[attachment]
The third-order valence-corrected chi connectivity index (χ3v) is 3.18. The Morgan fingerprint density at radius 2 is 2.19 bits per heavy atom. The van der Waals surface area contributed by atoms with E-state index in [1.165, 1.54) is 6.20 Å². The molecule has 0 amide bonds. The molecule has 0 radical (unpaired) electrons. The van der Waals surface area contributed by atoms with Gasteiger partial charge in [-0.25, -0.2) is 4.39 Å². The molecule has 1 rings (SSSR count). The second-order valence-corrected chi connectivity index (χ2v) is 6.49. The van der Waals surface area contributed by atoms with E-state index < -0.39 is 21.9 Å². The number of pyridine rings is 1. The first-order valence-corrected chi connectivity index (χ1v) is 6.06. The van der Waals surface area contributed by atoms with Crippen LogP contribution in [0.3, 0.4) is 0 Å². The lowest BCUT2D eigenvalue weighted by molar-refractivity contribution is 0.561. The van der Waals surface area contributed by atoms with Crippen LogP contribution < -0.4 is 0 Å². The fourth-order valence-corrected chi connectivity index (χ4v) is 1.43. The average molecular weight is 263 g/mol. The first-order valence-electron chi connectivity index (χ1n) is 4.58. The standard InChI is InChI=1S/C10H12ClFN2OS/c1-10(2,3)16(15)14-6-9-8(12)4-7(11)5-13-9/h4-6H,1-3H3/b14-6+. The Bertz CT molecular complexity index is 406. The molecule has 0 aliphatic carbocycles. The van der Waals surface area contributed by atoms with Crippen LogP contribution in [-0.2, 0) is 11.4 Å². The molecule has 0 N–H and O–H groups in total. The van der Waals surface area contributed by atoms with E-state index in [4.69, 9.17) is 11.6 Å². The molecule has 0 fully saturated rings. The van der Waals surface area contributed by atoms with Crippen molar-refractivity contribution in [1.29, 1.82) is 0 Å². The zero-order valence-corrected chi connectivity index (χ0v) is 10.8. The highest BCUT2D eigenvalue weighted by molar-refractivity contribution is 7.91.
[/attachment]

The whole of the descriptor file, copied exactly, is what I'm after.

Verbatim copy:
The third-order valence-corrected chi connectivity index (χ3v) is 3.18. The Morgan fingerprint density at radius 2 is 2.19 bits per heavy atom. The van der Waals surface area contributed by atoms with E-state index in [1.165, 1.54) is 6.20 Å². The molecule has 0 amide bonds. The molecule has 0 radical (unpaired) electrons. The van der Waals surface area contributed by atoms with Gasteiger partial charge in [-0.25, -0.2) is 4.39 Å². The molecule has 1 rings (SSSR count). The second-order valence-corrected chi connectivity index (χ2v) is 6.49. The van der Waals surface area contributed by atoms with E-state index < -0.39 is 21.9 Å². The number of pyridine rings is 1. The first-order valence-corrected chi connectivity index (χ1v) is 6.06. The van der Waals surface area contributed by atoms with Crippen LogP contribution in [0.3, 0.4) is 0 Å². The lowest BCUT2D eigenvalue weighted by molar-refractivity contribution is 0.561. The van der Waals surface area contributed by atoms with Crippen LogP contribution < -0.4 is 0 Å². The fourth-order valence-corrected chi connectivity index (χ4v) is 1.43. The average molecular weight is 263 g/mol. The first-order valence-electron chi connectivity index (χ1n) is 4.58. The standard InChI is InChI=1S/C10H12ClFN2OS/c1-10(2,3)16(15)14-6-9-8(12)4-7(11)5-13-9/h4-6H,1-3H3/b14-6+. The Bertz CT molecular complexity index is 406. The molecule has 0 aliphatic carbocycles. The van der Waals surface area contributed by atoms with Crippen LogP contribution in [-0.2, 0) is 11.4 Å². The molecule has 0 N–H and O–H groups in total. The van der Waals surface area contributed by atoms with E-state index in [4.69, 9.17) is 11.6 Å². The molecule has 0 fully saturated rings. The van der Waals surface area contributed by atoms with Crippen molar-refractivity contribution in [1.29, 1.82) is 0 Å². The zero-order valence-corrected chi connectivity index (χ0v) is 10.8. The highest BCUT2D eigenvalue weighted by molar-refractivity contribution is 7.91.